Every year, people spend most of January and well into February spouting their predictions about the latest trends; we’ve all heard it: it’s going to be the year of x, y and z. Most of the time? These predictions don’t pan out.
There is good reason to believe, however, that 2014 is truly going to be the year of mobile. If you care about online marketing, there are a few mobile trends you should really have your eye on in 2014 and beyond.
The Experts Weigh in on Mobile Search
Mobile is already big, and is on its way to getting bigger in 2014. Researchers from Nielsen, the global information and measurement company that compiles the Nielsen Ratings, teamed up with Google last year to publish a comprehensive study on mobile search, which found that three out of four mobile searches lead to follow-up actions such as purchases, phone calls, further research, visits to brick-and-mortar retail locations and, if you’re lucky, word-of-mouth sharing. According to the Google/Nielsen study, there are about two follow-up actions per shopping query, on average, and more than half of these follow-up actions take place within an hour. This clearly demonstrates that there is a tremendous opportunity to reach customers through their mobile devices! The study also found that 77% of mobile searches happen in the workplace or in the home, where people typically have access to a desktop computer they could be doing the same search on. People actually seem to prefer mobile searches, even when they have other options. Tapping into this powerful marketing resource, however, isn’t always so cut and dry.
Location is Key to Mobile Marketing in 2014
There is no denying that location is central to mobile marketing this year and will continue to be in the future. As of 2014, your brand can use location-based data and strategic analytics to reach and convert your target audience and maintain relationships with current customers. There are several ways to go about this based on the unique specifications of your brand, your location, your customer base and your industry. Wearable technology may even become a bigger trend as the demand for complex location-based mobile marketing grows, and developers find new ways to study how consumers move in order to be more responsive to their wants and needs.
Mobile Payments are the Challenge to Rise To
Accepting mobile payments can automatically put a business in a better position to make sales and secure smoother transactions for customers, and many experts (such as the technology writers at BusinessWeek) have been writing and talking about how mobile payments are getting easier and better in 2014. The new payment processor Braintree claims to have processed $4 billion in mobile transactions last year alone, which is a reported 400% increase from the $1 billion in mobile transactions the company processed the year before. With the continued success of companies such as Uber and Airbnb, which rely on this particular mobile payment platform, consumers are going to expect fast, simple, safe and secure mobile payment processing from more and more of the companies they do business with. Keeping up with this trend is a challenge that businesses should be willing to rise to if they want to be successful in 2014.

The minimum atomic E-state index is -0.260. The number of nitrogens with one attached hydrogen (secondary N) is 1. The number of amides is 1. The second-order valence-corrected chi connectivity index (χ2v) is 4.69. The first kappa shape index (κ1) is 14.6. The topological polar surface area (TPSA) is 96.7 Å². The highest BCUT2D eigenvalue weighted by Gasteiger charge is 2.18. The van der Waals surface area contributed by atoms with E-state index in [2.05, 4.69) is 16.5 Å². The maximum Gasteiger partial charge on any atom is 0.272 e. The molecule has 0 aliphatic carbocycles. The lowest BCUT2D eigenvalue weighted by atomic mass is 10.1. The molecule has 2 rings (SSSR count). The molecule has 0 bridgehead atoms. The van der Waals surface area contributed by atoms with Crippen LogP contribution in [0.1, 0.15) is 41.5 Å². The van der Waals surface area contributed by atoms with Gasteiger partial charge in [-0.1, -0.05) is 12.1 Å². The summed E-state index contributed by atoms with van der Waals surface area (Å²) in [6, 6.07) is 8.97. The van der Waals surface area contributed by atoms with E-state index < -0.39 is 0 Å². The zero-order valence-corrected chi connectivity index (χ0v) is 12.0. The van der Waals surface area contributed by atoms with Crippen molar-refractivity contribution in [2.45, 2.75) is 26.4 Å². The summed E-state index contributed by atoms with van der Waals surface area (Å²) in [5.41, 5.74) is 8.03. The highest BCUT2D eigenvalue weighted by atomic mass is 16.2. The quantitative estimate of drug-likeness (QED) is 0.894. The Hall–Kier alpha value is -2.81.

Mobile Success Will Also Require Specificity
Some experts have gone so far as to say that there will be more web traffic coming from mobile devices than from desktop computers in 2014 and 2015, and eventually more ecommerce sales will be completed on mobile devices than on desktops. The challenge, however, is often in converting searches to sales or leads in the mobile environment. The Google/Nielsen study revealed that more often than not, mobile searches are tied to very specific needs in very specific contexts, such as looking up information about a product before making a purchase in a brick-and-mortar store. In fact, they claim that shopping queries on mobile devices are twice as likely to happen in a store. So, being successful with mobile marketing will require specificity and responsiveness, plus a firm understanding of how your target audience uses their mobile devices. Perhaps, making sales won’t be how you win with mobile marketing. Perhaps it will be with branding, image marketing and lead generation. The specific content you provide consumers in the mobile environment should depend on what goals you have and what approach you’re taking.
From the looks of it, being flexible, willing to test the waters and open to the trends of the marketplace are going to be essential components for success in this constantly changing mobile landscape. What do you think? What does mobile mean for you and your business? Feel free to comment below. Also, stay tuned for our next post on the 2014 predictions for SEO and social media.